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"We will not allow Colombia's international image to be linked to a Land of Mercenaries either!," Vice President Marta Lucia Ramirez vowed.
This week, the New York Times and Mexican magazine Politica Exterior once again revealed that Colombian mercenaries have been detected not only in Haiti but also in Iraq, Yemen, Afghanistan, and Mexico. In these countries, they are training drug-trafficking hitmen in military tactics and the use of weapons.
"The capture in Haiti of 24 Colombians, all former military personnel recruited in Miami.... has drawn media attention to the lucrative business of 'soldiers of fortune,' which has appeared in Colombia because of the abundant unemployed labor left by its internal conflicts," Politica Exterior said.
"The detainees in Haiti were hired by the Florida-based company Counter Terrorist Unit Federal Academy, which is run by a Venezuelan exile. Most of them are in their 40s and retire young when they can't move up in the military," it recalled.
Evidence of the Colombian Fortune Soldier industry has been compiled by international media for more than a decade. However, this week, Colombia's Vice President and Foreign Affairs Ministry Marta Lucia Ramirez assured that President Ivan Duque's administration will not allow the country's image to be linked to mercenaries.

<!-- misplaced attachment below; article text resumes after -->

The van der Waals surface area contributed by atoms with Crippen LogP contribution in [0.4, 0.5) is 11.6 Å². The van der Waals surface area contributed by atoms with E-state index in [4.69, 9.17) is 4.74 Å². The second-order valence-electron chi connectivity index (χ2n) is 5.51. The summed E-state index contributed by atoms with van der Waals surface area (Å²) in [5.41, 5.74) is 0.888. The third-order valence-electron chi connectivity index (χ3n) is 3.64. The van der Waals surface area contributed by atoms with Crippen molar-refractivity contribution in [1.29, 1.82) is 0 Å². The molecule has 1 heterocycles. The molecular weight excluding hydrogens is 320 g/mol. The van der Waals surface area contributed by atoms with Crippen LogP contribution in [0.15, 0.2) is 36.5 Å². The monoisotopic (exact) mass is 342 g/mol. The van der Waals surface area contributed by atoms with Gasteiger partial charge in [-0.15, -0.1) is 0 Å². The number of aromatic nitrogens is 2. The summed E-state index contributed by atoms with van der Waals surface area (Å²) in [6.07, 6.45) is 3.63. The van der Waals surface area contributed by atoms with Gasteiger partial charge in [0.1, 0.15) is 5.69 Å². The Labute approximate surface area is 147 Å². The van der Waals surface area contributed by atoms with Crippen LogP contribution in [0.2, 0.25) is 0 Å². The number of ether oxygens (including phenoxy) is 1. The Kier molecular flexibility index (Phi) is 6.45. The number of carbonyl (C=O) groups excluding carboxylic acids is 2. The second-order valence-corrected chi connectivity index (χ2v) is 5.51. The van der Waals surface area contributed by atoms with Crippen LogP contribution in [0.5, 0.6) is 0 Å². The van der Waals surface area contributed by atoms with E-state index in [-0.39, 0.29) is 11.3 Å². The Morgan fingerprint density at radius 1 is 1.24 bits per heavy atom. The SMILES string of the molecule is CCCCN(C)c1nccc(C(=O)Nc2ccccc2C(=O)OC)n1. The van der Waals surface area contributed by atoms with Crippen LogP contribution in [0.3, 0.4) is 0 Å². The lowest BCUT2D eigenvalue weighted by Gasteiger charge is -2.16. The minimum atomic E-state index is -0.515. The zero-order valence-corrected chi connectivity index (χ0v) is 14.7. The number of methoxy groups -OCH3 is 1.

Colombian mercenaries were (allegedly) behind the assassination of Jovenel Moïse and have also been involved in plots in Venezuela. @olivercdodd writes about this growing industry across the borderhttps://t.co/7pKKvPXTgf
"There can be no impunity! We will not allow Colombia's international image to be linked to a land of mercenaries either!", she said after a meeting with the Haitian ambassador, Jean Mary Exil.
As a result of investigations into the assassination of President Jovenel Moise, Haitian authorities arrested 18 former Colombian military personnel. Three other Colombian mercenaries were killed in clashes with Haitian police on July 7.
Alleging that there were "irregularities" in these arrests, the Colombian government requested "guarantees" for the ex-military. In the coming days, the vice-chancellor Francisco Echeverri will travel to Haiti "to complete the repatriation of the bodies of the deceased and legal assistance for the detainees".
"We will not leave them alone in this process," Vice President Rodriguez said. "The situation has been unfair to our country... The world has once again pointed the finger at Colombia and this image is negative for the country."